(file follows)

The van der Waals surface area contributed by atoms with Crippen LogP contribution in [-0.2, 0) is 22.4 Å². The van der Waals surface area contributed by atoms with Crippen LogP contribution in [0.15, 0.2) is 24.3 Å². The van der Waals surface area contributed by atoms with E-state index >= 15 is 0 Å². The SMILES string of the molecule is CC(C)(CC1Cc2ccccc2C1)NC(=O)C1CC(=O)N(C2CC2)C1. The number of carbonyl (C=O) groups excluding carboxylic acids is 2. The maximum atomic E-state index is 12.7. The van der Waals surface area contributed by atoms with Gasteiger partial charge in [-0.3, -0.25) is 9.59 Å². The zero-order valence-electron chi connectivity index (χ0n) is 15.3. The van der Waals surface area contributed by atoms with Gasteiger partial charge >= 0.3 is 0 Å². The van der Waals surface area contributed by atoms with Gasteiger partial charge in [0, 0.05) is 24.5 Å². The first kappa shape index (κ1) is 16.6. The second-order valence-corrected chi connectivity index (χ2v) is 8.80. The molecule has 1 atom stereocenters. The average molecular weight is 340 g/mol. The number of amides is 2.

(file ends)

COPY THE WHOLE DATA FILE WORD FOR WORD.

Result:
The van der Waals surface area contributed by atoms with Crippen LogP contribution in [-0.2, 0) is 22.4 Å². The van der Waals surface area contributed by atoms with Crippen LogP contribution in [0.15, 0.2) is 24.3 Å². The van der Waals surface area contributed by atoms with E-state index >= 15 is 0 Å². The SMILES string of the molecule is CC(C)(CC1Cc2ccccc2C1)NC(=O)C1CC(=O)N(C2CC2)C1. The number of carbonyl (C=O) groups excluding carboxylic acids is 2. The maximum atomic E-state index is 12.7. The van der Waals surface area contributed by atoms with Gasteiger partial charge in [-0.3, -0.25) is 9.59 Å². The zero-order valence-electron chi connectivity index (χ0n) is 15.3. The van der Waals surface area contributed by atoms with Gasteiger partial charge >= 0.3 is 0 Å². The van der Waals surface area contributed by atoms with Gasteiger partial charge in [0, 0.05) is 24.5 Å². The first kappa shape index (κ1) is 16.6. The second-order valence-corrected chi connectivity index (χ2v) is 8.80. The molecule has 1 atom stereocenters. The average molecular weight is 340 g/mol. The number of amides is 2.